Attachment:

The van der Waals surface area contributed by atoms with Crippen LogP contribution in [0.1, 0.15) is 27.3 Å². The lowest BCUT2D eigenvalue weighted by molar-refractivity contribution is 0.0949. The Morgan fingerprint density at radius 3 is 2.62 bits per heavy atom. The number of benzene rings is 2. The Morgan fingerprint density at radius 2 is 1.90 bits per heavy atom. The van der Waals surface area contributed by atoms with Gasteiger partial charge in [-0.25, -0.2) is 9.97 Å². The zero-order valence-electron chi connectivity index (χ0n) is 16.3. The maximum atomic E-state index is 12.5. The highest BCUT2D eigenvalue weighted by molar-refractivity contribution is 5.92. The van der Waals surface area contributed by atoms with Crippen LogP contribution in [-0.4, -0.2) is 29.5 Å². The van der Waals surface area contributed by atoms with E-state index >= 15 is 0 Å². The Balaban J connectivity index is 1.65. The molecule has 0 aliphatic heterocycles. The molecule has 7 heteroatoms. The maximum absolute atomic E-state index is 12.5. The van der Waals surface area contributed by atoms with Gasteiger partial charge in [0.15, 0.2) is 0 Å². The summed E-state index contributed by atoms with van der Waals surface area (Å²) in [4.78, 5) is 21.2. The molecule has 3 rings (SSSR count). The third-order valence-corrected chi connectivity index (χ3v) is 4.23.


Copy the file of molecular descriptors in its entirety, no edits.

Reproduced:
The van der Waals surface area contributed by atoms with Crippen LogP contribution in [0.1, 0.15) is 27.3 Å². The lowest BCUT2D eigenvalue weighted by molar-refractivity contribution is 0.0949. The Morgan fingerprint density at radius 3 is 2.62 bits per heavy atom. The number of benzene rings is 2. The Morgan fingerprint density at radius 2 is 1.90 bits per heavy atom. The van der Waals surface area contributed by atoms with Gasteiger partial charge in [-0.25, -0.2) is 9.97 Å². The zero-order valence-electron chi connectivity index (χ0n) is 16.3. The maximum atomic E-state index is 12.5. The highest BCUT2D eigenvalue weighted by molar-refractivity contribution is 5.92. The van der Waals surface area contributed by atoms with Crippen LogP contribution in [-0.4, -0.2) is 29.5 Å². The van der Waals surface area contributed by atoms with E-state index >= 15 is 0 Å². The Balaban J connectivity index is 1.65. The molecule has 0 aliphatic heterocycles. The molecule has 7 heteroatoms. The maximum absolute atomic E-state index is 12.5. The van der Waals surface area contributed by atoms with Gasteiger partial charge in [0.15, 0.2) is 0 Å². The summed E-state index contributed by atoms with van der Waals surface area (Å²) in [4.78, 5) is 21.2. The molecule has 3 rings (SSSR count). The third-order valence-corrected chi connectivity index (χ3v) is 4.23.